Why talent-spotter Karen is the
VETERAN venue director Karen Koren was yesterday hailed for her contribution to the Fringe over a quarter century as the Festival moved into its closing weekend.
Born and raised in Edinburgh as the daughter of first-generation Norwegian immigrants, Koren – who turned 60 this year – was recognised with the Jack Tinker “Spirit of the Fringe” award, named for the famous Fringe critic.
Twenty-five years after she founded it, Koren’s venue The Gilded Balloon has won three
Scotsman Fringe First Awards for new productions this year, and the award was presented in a celebratory Festival show sponsored by the newspaper.
The Scotsman’s drama critic, Joyce McMillan, paid tribute to Ms Koren, the only boss of a major Fringe venue who is a year-round resident of Edinburgh, who overcame hurdles including a fire which devastated her venue’s first home in the Cowgate.
“Like any Fringe promoter she has had her financial ups and downs and bad years and good years,” Ms McMillan said. “Her absolute determination has never failed. She is still doing it. This year she has a particularly strong programme.”
A string of Fringe awards were announced yesterday, the Fringe’s final Friday, as venue bosses and theatre managers eyed audiences and sales on the final weekend, which delivered a weak showing last year.
Another phenomenal winner this year was the show Roadkill, a unique “site specific” look at the sex-trafficking trade. In it an audience of 15 are bussed to an Edinburgh flat to track the plight of a young Nigerian girl. The production backed as part of the Scottish Government’s “Made in Scotland” programme for August. Its accolades already included a
Scotsman Fringe First award, and an Amnesty International Award for Freedom of Expression. At yesterday’s ceremony it won the Holden Street Theatre Award for a trip to Australia’s own fringe festival, the Adelaide Fringe, and later notched up a Total Theatre award for Innovation.
Ms McMillan added: “ Roadkill has done so phenomenally well with a subject that has in a sense been overdone at the Fringe in recent years, but it took it to a completely new level artistically. The quality of the writing, visual imagery and the performances were just absolutely stunning.”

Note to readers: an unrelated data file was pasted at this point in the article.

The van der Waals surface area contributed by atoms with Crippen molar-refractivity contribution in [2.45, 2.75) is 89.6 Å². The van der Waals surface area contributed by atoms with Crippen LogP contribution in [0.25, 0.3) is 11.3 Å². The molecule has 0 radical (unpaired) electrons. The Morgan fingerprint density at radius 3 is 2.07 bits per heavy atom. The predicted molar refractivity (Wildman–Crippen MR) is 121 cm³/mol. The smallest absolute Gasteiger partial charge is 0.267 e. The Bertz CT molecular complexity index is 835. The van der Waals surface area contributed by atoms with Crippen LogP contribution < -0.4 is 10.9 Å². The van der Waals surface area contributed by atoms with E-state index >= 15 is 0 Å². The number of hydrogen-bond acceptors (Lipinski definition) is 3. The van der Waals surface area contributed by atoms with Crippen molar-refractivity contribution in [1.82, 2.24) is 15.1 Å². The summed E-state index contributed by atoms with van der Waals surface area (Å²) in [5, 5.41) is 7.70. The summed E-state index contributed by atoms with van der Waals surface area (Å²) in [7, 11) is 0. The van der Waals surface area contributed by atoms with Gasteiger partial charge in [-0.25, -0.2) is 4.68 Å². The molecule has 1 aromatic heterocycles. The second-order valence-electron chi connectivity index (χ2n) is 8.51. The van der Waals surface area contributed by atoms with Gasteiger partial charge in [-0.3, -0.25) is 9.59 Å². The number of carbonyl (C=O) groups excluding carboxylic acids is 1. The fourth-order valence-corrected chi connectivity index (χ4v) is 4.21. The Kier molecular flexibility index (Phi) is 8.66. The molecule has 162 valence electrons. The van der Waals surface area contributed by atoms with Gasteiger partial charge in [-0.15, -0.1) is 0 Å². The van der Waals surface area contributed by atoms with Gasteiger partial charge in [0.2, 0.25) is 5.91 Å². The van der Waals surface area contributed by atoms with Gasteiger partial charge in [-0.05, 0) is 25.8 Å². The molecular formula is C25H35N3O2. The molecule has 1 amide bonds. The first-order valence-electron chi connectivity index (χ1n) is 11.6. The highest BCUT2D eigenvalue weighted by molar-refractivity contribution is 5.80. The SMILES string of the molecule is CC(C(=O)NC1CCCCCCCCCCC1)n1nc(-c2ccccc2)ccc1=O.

Roadkill found prominence ahead of several other shows on the sex trade this year, such as Fair Trade, with Oscar-winner Emma Thompson as executive producer.
Roadkill’s director, Cora Bissett, said it concentrated on “fantastic performances, really truthful and complex charac- terisation”, rather than facts and figures.
With a cast of three, a crew of two, and an audience of up to 15, the show, which cost about £35,000 to produce in Edinburgh, would struggle to be commercially viable, though it has involved audience members so much they have sometimes tried to comfort its central character Mary, played by Mercy Ojelade, by touching or talking to her.
Another winner yesterday at the Fringe’s close yesterday was the Traverse Theatre, which appeared to seal its position as the venue of choice for quality new theatre at the Festival.
At The Scotsman Fringe Awards yesterday the Carol Tambor Award, which takes one of the top Fringe shows singled out by the newspaper’s critics on a New York run, went to Ovid’s
Ms Koren yesterday added a Fringe First award for Prima Doona, the autobiographical show by actress Doon MacKichan, to two Fringe First awards her venue had already collected
for Real Babies Don’t Cry and
Lockerbie: Unfinished Business.
“There have been many ups and downs over the past 25 years and I have enjoyed most of it – some parts not so much. However, the most rewarding part is the performers themselves and the hard work they give to their art form,” she said.
“I have always been passionate about giving them a platform.”
Ms Koren was putting the finishing touches yesterday to a weekend of shows celebrating the venue’s 25th anniversary, as comics Dylan Moran and Jason Byrne became the latest to join the line-up.
She has begun to take a back seat at the venue. “I’m not staying here late at night,” she said. “I’m not going behind the bar, behind the box office, and taking tickets and shouting at people as much as I used to,” she said.
The lack of a year-round venue – the venue’s base at Teviot House one of the Edinburgh University Students’ Union buildings – means it continues to be a financial struggle, she said.
“I still sign the checks, and I still take the risks, and my house is always on the line. We have to at least break even. Over the years I started off with a low mortgage, and the house will never be paid off until I die, because I’m too old to have a 25 year mortgage.”
Karen Koren receives the Spirit of the Fringe award from The